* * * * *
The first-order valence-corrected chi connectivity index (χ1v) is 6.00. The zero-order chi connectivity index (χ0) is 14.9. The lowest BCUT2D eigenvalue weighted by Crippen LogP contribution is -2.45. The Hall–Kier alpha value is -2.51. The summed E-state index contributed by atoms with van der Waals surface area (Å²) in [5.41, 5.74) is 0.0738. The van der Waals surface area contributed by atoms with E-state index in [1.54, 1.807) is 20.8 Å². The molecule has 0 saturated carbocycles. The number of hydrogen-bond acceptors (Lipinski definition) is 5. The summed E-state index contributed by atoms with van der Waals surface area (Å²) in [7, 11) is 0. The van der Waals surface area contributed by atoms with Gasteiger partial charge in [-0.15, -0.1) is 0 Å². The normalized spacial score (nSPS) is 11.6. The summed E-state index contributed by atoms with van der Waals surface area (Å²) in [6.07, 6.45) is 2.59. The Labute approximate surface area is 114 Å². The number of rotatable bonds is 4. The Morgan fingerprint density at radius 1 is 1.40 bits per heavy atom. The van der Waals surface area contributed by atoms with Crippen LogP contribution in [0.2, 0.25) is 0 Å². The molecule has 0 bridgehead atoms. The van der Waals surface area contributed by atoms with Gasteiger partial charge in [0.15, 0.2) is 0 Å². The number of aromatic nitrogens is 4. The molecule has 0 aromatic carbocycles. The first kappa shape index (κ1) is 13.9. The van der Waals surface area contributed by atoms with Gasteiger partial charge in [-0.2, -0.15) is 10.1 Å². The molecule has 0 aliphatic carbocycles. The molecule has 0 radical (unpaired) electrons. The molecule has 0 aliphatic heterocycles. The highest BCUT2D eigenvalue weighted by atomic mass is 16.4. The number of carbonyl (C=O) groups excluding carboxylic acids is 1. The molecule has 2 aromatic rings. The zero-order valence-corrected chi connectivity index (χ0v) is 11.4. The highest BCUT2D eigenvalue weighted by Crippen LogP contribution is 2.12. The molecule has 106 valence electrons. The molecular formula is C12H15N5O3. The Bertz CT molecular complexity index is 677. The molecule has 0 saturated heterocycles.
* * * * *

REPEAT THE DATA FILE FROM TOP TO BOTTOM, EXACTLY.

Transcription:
The first-order valence-corrected chi connectivity index (χ1v) is 6.00. The zero-order chi connectivity index (χ0) is 14.9. The lowest BCUT2D eigenvalue weighted by Crippen LogP contribution is -2.45. The Hall–Kier alpha value is -2.51. The summed E-state index contributed by atoms with van der Waals surface area (Å²) in [5.41, 5.74) is 0.0738. The van der Waals surface area contributed by atoms with E-state index in [1.54, 1.807) is 20.8 Å². The molecule has 0 saturated carbocycles. The number of hydrogen-bond acceptors (Lipinski definition) is 5. The summed E-state index contributed by atoms with van der Waals surface area (Å²) in [7, 11) is 0. The van der Waals surface area contributed by atoms with Gasteiger partial charge in [-0.15, -0.1) is 0 Å². The normalized spacial score (nSPS) is 11.6. The summed E-state index contributed by atoms with van der Waals surface area (Å²) in [6.07, 6.45) is 2.59. The Labute approximate surface area is 114 Å². The number of rotatable bonds is 4. The Morgan fingerprint density at radius 1 is 1.40 bits per heavy atom. The van der Waals surface area contributed by atoms with Crippen LogP contribution in [0.2, 0.25) is 0 Å². The molecule has 0 bridgehead atoms. The van der Waals surface area contributed by atoms with Gasteiger partial charge in [0.15, 0.2) is 0 Å². The number of aromatic nitrogens is 4. The molecule has 0 aromatic carbocycles. The first kappa shape index (κ1) is 13.9. The van der Waals surface area contributed by atoms with Gasteiger partial charge in [-0.2, -0.15) is 10.1 Å². The molecule has 0 aliphatic carbocycles. The molecule has 0 radical (unpaired) electrons. The molecule has 0 aliphatic heterocycles. The highest BCUT2D eigenvalue weighted by atomic mass is 16.4. The number of carbonyl (C=O) groups excluding carboxylic acids is 1. The molecule has 2 aromatic rings. The zero-order valence-corrected chi connectivity index (χ0v) is 11.4. The highest BCUT2D eigenvalue weighted by Crippen LogP contribution is 2.12. The molecule has 106 valence electrons. The molecular formula is C12H15N5O3. The Bertz CT molecular complexity index is 677. The molecule has 0 saturated heterocycles.